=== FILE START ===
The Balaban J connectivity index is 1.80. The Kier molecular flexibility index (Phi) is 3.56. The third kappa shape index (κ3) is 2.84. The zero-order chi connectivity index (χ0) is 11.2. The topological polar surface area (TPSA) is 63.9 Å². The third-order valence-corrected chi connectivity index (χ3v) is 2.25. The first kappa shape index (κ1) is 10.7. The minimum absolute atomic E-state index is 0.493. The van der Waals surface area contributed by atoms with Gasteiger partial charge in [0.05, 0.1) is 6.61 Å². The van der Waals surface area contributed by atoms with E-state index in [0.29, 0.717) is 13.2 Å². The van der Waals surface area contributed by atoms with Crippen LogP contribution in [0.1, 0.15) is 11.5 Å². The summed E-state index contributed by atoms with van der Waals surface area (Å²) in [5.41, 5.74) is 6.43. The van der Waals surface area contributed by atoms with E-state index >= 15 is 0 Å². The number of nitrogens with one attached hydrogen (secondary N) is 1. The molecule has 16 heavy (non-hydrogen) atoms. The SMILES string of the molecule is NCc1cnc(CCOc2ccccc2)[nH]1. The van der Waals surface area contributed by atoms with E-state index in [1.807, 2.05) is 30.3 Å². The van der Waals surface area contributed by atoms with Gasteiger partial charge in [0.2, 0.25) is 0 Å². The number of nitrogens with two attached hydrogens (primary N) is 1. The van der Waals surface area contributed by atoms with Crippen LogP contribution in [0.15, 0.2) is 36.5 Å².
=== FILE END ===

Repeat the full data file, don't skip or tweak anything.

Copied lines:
The Balaban J connectivity index is 1.80. The Kier molecular flexibility index (Phi) is 3.56. The third kappa shape index (κ3) is 2.84. The zero-order chi connectivity index (χ0) is 11.2. The topological polar surface area (TPSA) is 63.9 Å². The third-order valence-corrected chi connectivity index (χ3v) is 2.25. The first kappa shape index (κ1) is 10.7. The minimum absolute atomic E-state index is 0.493. The van der Waals surface area contributed by atoms with Gasteiger partial charge in [0.05, 0.1) is 6.61 Å². The van der Waals surface area contributed by atoms with E-state index in [0.29, 0.717) is 13.2 Å². The van der Waals surface area contributed by atoms with Crippen LogP contribution in [0.1, 0.15) is 11.5 Å². The summed E-state index contributed by atoms with van der Waals surface area (Å²) in [5.41, 5.74) is 6.43. The van der Waals surface area contributed by atoms with E-state index >= 15 is 0 Å². The number of nitrogens with one attached hydrogen (secondary N) is 1. The molecule has 16 heavy (non-hydrogen) atoms. The SMILES string of the molecule is NCc1cnc(CCOc2ccccc2)[nH]1. The van der Waals surface area contributed by atoms with E-state index in [1.807, 2.05) is 30.3 Å². The van der Waals surface area contributed by atoms with Gasteiger partial charge in [0.2, 0.25) is 0 Å². The number of nitrogens with two attached hydrogens (primary N) is 1. The van der Waals surface area contributed by atoms with Crippen LogP contribution in [0.15, 0.2) is 36.5 Å².